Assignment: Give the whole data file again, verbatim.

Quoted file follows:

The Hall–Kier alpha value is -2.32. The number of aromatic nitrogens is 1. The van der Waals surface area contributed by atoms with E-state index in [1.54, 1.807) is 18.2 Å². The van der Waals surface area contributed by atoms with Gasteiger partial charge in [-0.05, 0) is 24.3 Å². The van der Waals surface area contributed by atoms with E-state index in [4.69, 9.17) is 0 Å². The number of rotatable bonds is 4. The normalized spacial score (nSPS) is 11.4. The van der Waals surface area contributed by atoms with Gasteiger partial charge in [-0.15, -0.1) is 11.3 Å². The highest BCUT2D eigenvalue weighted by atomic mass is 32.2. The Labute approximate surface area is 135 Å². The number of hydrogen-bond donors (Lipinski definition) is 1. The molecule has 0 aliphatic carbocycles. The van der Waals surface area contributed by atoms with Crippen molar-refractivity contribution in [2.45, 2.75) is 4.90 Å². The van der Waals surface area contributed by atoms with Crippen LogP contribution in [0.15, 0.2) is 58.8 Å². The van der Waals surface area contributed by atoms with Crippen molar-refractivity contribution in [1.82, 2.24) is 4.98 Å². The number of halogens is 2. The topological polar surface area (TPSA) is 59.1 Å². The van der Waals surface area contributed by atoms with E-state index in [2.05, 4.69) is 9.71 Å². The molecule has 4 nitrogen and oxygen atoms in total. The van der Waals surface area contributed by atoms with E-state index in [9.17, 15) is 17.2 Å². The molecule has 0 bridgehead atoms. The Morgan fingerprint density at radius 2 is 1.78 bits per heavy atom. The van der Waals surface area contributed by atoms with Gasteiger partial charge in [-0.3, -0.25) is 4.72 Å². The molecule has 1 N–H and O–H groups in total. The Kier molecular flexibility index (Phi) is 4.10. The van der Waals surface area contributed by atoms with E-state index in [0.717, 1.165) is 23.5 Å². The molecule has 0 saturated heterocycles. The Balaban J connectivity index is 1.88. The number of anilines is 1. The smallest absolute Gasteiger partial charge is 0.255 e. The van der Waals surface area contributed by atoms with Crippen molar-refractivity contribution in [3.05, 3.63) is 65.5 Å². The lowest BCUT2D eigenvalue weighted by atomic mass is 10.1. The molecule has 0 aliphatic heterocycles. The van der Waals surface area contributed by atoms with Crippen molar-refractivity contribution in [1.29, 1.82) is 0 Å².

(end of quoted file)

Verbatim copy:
The Hall–Kier alpha value is -2.32. The number of aromatic nitrogens is 1. The van der Waals surface area contributed by atoms with E-state index in [1.54, 1.807) is 18.2 Å². The van der Waals surface area contributed by atoms with Gasteiger partial charge in [-0.05, 0) is 24.3 Å². The van der Waals surface area contributed by atoms with E-state index in [4.69, 9.17) is 0 Å². The number of rotatable bonds is 4. The normalized spacial score (nSPS) is 11.4. The van der Waals surface area contributed by atoms with Gasteiger partial charge in [-0.15, -0.1) is 11.3 Å². The highest BCUT2D eigenvalue weighted by atomic mass is 32.2. The Labute approximate surface area is 135 Å². The number of hydrogen-bond donors (Lipinski definition) is 1. The molecule has 0 aliphatic carbocycles. The van der Waals surface area contributed by atoms with Crippen molar-refractivity contribution in [2.45, 2.75) is 4.90 Å². The van der Waals surface area contributed by atoms with Crippen LogP contribution in [0.15, 0.2) is 58.8 Å². The van der Waals surface area contributed by atoms with Crippen molar-refractivity contribution in [1.82, 2.24) is 4.98 Å². The number of halogens is 2. The topological polar surface area (TPSA) is 59.1 Å². The van der Waals surface area contributed by atoms with E-state index in [2.05, 4.69) is 9.71 Å². The molecule has 4 nitrogen and oxygen atoms in total. The van der Waals surface area contributed by atoms with E-state index in [9.17, 15) is 17.2 Å². The molecule has 0 bridgehead atoms. The Morgan fingerprint density at radius 2 is 1.78 bits per heavy atom. The van der Waals surface area contributed by atoms with Gasteiger partial charge in [-0.3, -0.25) is 4.72 Å². The molecule has 1 N–H and O–H groups in total. The Kier molecular flexibility index (Phi) is 4.10. The van der Waals surface area contributed by atoms with E-state index in [0.717, 1.165) is 23.5 Å². The molecule has 0 saturated heterocycles. The Balaban J connectivity index is 1.88. The number of anilines is 1. The smallest absolute Gasteiger partial charge is 0.255 e. The van der Waals surface area contributed by atoms with Crippen molar-refractivity contribution in [3.05, 3.63) is 65.5 Å². The lowest BCUT2D eigenvalue weighted by atomic mass is 10.1. The molecule has 0 aliphatic heterocycles. The van der Waals surface area contributed by atoms with Crippen molar-refractivity contribution in [1.29, 1.82) is 0 Å².